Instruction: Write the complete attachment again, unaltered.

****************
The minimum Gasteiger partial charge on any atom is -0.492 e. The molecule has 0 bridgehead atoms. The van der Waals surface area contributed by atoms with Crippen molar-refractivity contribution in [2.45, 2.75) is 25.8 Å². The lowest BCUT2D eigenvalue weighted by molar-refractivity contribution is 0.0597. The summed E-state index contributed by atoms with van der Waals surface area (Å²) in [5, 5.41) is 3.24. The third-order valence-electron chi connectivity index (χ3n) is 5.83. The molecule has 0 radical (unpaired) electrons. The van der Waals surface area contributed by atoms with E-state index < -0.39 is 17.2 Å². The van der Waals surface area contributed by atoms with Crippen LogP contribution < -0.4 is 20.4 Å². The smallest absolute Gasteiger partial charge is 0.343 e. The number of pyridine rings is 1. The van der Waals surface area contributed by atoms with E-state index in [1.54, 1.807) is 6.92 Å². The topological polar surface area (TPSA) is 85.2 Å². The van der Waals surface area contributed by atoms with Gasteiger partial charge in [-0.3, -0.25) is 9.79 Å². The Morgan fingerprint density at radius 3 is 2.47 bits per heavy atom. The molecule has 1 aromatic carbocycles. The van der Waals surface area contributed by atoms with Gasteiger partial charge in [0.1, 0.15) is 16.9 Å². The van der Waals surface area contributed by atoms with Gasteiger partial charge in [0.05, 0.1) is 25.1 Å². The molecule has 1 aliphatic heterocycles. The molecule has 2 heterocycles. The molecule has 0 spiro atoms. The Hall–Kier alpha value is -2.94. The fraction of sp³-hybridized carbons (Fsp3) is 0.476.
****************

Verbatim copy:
The minimum Gasteiger partial charge on any atom is -0.492 e. The molecule has 0 bridgehead atoms. The van der Waals surface area contributed by atoms with Crippen molar-refractivity contribution in [2.45, 2.75) is 25.8 Å². The lowest BCUT2D eigenvalue weighted by molar-refractivity contribution is 0.0597. The summed E-state index contributed by atoms with van der Waals surface area (Å²) in [5, 5.41) is 3.24. The third-order valence-electron chi connectivity index (χ3n) is 5.83. The molecule has 0 radical (unpaired) electrons. The van der Waals surface area contributed by atoms with E-state index < -0.39 is 17.2 Å². The van der Waals surface area contributed by atoms with Crippen LogP contribution < -0.4 is 20.4 Å². The smallest absolute Gasteiger partial charge is 0.343 e. The number of pyridine rings is 1. The van der Waals surface area contributed by atoms with E-state index in [1.54, 1.807) is 6.92 Å². The topological polar surface area (TPSA) is 85.2 Å². The van der Waals surface area contributed by atoms with Gasteiger partial charge in [-0.3, -0.25) is 9.79 Å². The Morgan fingerprint density at radius 3 is 2.47 bits per heavy atom. The molecule has 1 aromatic carbocycles. The van der Waals surface area contributed by atoms with Gasteiger partial charge in [0.1, 0.15) is 16.9 Å². The van der Waals surface area contributed by atoms with Gasteiger partial charge in [0.05, 0.1) is 25.1 Å². The molecule has 1 aliphatic heterocycles. The molecule has 2 heterocycles. The molecule has 0 spiro atoms. The Hall–Kier alpha value is -2.94. The fraction of sp³-hybridized carbons (Fsp3) is 0.476.